Lebanon's Hariri arrives in Saudi on first visit since 'resignation'
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Lebanon’s Hariri arrives in Saudi on first visit since ‘resignation’

Lebanon’s Hariri arrives in Saudi on first visit since ‘resignation’

The premier last travelled to the kingdom on November 3 and unexpectedly resigned in a televised statement


Lebanese Prime Minister Saad al-Hariri arrived in Saudi Arabia, his office said on Wednesday, his first trip to the kingdom since his abrupt resignation during a visit there in November which caused a brief political storm in the region.

At the time Lebanese officials accused Saudi Arabia of forcing long-time ally Hariri to quit, putting him under effective house arrest until France intervened. Riyadh has denied this.

Hariri returned home weeks later and withdrew his resignation, drawing a line under the crisis that had raised fears for Lebanon’s economic and political stability.

A statement by Hariri’s media office said he left Beirut late on Tuesday responding to an invitation from King Salman. Hariri would meet King Salman and Crown Prince Mohammed bin Salman, his office said. Hariri’s office said earlier he had accepted the invitation delivered to him by Saudi envoy Nizar al-Aloula, whom he met in Beirut on Monday, and that he would go to Riyadh as soon possible, without setting a date.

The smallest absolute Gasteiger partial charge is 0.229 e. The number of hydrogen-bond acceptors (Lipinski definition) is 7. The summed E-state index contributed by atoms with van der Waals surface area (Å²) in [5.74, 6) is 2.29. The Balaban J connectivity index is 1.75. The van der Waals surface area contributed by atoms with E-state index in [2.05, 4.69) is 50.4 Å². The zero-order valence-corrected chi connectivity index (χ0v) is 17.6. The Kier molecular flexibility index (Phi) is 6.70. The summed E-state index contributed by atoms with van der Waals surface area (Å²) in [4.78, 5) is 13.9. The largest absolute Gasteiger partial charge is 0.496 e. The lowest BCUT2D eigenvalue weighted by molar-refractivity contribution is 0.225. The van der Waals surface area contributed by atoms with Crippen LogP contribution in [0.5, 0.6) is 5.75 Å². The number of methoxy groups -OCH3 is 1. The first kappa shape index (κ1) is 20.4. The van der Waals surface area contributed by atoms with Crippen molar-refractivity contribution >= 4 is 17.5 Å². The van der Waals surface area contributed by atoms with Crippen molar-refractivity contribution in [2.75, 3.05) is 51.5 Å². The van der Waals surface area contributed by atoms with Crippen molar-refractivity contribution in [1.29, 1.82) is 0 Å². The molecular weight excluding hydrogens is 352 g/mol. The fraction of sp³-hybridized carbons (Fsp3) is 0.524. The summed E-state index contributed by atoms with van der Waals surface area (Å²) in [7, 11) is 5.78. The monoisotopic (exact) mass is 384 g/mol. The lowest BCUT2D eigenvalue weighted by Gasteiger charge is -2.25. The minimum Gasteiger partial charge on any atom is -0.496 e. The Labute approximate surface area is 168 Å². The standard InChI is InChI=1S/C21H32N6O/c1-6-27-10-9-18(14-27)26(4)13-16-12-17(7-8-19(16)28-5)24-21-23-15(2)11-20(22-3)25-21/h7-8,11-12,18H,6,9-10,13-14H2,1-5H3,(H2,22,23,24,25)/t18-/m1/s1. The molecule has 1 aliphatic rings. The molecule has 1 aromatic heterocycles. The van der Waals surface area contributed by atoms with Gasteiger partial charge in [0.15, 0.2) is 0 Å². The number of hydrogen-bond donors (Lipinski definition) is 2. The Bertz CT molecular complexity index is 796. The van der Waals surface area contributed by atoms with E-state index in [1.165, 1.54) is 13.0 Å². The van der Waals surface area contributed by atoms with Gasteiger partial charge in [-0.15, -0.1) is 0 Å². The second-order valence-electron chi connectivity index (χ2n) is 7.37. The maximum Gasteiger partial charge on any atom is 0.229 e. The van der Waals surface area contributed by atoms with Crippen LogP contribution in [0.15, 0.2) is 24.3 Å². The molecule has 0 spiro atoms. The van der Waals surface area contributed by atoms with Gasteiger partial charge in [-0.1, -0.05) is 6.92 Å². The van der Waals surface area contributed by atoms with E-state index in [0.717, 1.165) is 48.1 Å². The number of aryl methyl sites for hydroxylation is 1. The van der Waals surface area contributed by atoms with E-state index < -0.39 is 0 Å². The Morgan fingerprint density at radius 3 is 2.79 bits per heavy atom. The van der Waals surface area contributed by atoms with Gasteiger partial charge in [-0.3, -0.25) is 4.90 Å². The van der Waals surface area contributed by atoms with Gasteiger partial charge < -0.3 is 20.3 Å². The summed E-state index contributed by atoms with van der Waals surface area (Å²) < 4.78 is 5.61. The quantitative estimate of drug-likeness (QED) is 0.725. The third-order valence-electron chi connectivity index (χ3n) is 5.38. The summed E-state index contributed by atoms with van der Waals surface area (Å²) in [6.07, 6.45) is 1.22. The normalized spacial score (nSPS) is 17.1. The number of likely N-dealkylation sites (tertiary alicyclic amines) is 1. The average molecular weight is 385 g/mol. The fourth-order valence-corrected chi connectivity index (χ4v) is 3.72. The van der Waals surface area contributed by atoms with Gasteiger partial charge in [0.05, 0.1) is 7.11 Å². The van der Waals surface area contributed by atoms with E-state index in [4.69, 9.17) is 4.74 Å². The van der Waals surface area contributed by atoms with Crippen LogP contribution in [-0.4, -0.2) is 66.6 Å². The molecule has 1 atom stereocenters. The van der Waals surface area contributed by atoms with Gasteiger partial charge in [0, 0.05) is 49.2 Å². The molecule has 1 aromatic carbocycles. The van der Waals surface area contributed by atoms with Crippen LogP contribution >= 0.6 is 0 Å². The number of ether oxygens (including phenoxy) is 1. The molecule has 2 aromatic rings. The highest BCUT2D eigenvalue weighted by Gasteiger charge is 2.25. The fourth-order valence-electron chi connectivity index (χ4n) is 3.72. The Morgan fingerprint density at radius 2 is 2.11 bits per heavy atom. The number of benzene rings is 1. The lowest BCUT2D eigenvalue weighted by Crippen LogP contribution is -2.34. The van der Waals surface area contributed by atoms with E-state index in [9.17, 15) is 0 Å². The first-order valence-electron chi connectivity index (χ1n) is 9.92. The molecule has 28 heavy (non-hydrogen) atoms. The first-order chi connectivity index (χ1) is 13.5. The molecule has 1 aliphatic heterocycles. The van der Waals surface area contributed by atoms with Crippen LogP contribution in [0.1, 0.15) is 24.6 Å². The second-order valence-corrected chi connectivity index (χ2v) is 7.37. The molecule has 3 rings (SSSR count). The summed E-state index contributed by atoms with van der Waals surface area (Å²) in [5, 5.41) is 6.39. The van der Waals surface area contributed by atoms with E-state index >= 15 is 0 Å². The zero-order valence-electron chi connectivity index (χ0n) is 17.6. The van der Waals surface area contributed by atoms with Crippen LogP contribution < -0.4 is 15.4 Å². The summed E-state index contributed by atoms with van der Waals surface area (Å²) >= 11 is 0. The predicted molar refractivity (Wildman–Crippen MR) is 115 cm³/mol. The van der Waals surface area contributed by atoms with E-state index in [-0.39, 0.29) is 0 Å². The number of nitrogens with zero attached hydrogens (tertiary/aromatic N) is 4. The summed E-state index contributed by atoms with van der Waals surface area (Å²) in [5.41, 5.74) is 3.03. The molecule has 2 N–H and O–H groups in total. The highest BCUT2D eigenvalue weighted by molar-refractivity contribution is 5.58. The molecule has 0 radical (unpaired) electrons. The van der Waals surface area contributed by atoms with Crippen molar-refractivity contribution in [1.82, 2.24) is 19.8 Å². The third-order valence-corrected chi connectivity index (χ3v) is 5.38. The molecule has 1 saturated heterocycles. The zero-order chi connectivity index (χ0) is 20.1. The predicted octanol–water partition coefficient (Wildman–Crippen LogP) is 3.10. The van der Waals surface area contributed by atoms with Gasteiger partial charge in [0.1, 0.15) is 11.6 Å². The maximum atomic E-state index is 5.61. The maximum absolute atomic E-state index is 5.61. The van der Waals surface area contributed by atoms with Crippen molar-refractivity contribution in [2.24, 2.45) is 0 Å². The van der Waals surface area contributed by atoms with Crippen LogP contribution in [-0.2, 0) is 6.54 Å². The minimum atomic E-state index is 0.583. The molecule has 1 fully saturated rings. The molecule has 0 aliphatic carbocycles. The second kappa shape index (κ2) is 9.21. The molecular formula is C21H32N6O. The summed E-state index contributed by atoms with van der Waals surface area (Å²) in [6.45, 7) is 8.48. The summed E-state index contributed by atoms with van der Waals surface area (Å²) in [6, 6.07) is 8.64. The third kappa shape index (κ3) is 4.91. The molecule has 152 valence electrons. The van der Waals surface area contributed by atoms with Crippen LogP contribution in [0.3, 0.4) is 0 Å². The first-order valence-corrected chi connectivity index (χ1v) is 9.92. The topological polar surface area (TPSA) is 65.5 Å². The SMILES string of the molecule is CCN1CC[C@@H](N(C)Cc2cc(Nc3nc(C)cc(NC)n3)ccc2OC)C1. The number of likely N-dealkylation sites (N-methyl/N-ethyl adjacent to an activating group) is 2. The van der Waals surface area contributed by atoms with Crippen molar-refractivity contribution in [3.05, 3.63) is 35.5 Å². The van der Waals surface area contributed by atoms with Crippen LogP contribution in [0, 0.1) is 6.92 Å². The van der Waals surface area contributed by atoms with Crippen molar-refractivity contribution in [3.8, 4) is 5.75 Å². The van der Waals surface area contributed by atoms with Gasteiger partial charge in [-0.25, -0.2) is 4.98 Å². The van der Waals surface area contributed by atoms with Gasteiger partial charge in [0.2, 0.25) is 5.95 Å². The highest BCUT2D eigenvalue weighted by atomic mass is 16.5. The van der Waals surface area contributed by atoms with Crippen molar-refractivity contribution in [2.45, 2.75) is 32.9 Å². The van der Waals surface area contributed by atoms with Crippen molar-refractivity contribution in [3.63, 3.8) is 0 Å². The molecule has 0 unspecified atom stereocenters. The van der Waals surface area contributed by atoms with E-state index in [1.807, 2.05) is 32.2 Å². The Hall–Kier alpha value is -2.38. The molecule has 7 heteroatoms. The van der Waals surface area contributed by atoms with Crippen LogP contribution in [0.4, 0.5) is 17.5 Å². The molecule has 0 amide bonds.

Hariri’s resignation thrust Lebanon onto the frontline of a Middle East contest for power, pitting a Saudi-led bloc against Iran and its allies that include the Lebanese Shi’ite Hezbollah movement.

Read: Hariri says Gulf states not planning measures against Lebanon

After his return, Hariri’s coalition government, which includes Hezbollah, reaffirmed a state policy of staying out of conflicts in the Arab world.

The Washington Post said Mohammed bin Salman complained he had been unfairly criticised over Hariri’s resignation. “Now he’s in a better position,” the newspaper quoted Mohammed bin Salman as saying.

Saudi Arabia accuses the heavily armed Hezbollah of waging war across the Middle East as agents of Iran.

Lebanon declared its policy of “dissociation” in 2012 to keep the deeply divided state out of regional conflicts such as the war in neighbouring Syria.

Still, Hezbollah has sent thousands of its fighters across the border to support Syrian President Bashar al-Assad.


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